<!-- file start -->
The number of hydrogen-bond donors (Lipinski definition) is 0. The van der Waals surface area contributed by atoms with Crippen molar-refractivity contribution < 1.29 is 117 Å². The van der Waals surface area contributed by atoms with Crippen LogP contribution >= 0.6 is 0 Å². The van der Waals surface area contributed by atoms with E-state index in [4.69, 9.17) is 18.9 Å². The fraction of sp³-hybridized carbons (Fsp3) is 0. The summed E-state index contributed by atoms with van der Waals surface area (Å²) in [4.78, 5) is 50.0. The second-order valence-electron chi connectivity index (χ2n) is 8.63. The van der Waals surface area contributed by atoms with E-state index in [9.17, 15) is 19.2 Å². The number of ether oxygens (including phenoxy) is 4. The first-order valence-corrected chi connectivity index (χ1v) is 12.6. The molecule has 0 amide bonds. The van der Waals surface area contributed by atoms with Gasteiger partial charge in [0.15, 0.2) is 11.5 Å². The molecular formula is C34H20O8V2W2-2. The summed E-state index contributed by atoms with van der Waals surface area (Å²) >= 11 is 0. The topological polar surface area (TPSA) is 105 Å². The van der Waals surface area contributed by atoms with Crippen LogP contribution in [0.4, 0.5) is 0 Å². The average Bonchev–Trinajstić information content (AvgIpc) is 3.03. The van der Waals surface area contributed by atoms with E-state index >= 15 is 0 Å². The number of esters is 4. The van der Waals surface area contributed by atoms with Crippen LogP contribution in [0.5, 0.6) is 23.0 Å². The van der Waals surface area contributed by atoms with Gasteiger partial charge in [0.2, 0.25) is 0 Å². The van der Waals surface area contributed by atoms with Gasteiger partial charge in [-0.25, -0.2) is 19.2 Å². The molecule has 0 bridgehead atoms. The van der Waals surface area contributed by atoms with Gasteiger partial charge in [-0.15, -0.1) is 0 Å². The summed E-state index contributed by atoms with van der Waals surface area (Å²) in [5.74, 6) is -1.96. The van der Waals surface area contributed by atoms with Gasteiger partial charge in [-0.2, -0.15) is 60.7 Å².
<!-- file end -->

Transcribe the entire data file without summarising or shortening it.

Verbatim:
The number of hydrogen-bond donors (Lipinski definition) is 0. The van der Waals surface area contributed by atoms with Crippen molar-refractivity contribution < 1.29 is 117 Å². The van der Waals surface area contributed by atoms with Crippen LogP contribution >= 0.6 is 0 Å². The van der Waals surface area contributed by atoms with E-state index in [4.69, 9.17) is 18.9 Å². The fraction of sp³-hybridized carbons (Fsp3) is 0. The summed E-state index contributed by atoms with van der Waals surface area (Å²) in [4.78, 5) is 50.0. The second-order valence-electron chi connectivity index (χ2n) is 8.63. The van der Waals surface area contributed by atoms with E-state index in [9.17, 15) is 19.2 Å². The number of ether oxygens (including phenoxy) is 4. The first-order valence-corrected chi connectivity index (χ1v) is 12.6. The molecule has 0 amide bonds. The van der Waals surface area contributed by atoms with Gasteiger partial charge in [0.15, 0.2) is 11.5 Å². The molecular formula is C34H20O8V2W2-2. The summed E-state index contributed by atoms with van der Waals surface area (Å²) >= 11 is 0. The topological polar surface area (TPSA) is 105 Å². The van der Waals surface area contributed by atoms with Crippen LogP contribution in [0.4, 0.5) is 0 Å². The average Bonchev–Trinajstić information content (AvgIpc) is 3.03. The van der Waals surface area contributed by atoms with E-state index >= 15 is 0 Å². The number of esters is 4. The van der Waals surface area contributed by atoms with Crippen LogP contribution in [0.5, 0.6) is 23.0 Å². The van der Waals surface area contributed by atoms with Gasteiger partial charge in [0.2, 0.25) is 0 Å². The van der Waals surface area contributed by atoms with Gasteiger partial charge in [-0.25, -0.2) is 19.2 Å². The molecule has 0 bridgehead atoms. The van der Waals surface area contributed by atoms with Gasteiger partial charge in [-0.15, -0.1) is 0 Å². The summed E-state index contributed by atoms with van der Waals surface area (Å²) in [5.74, 6) is -1.96. The van der Waals surface area contributed by atoms with Gasteiger partial charge in [-0.2, -0.15) is 60.7 Å².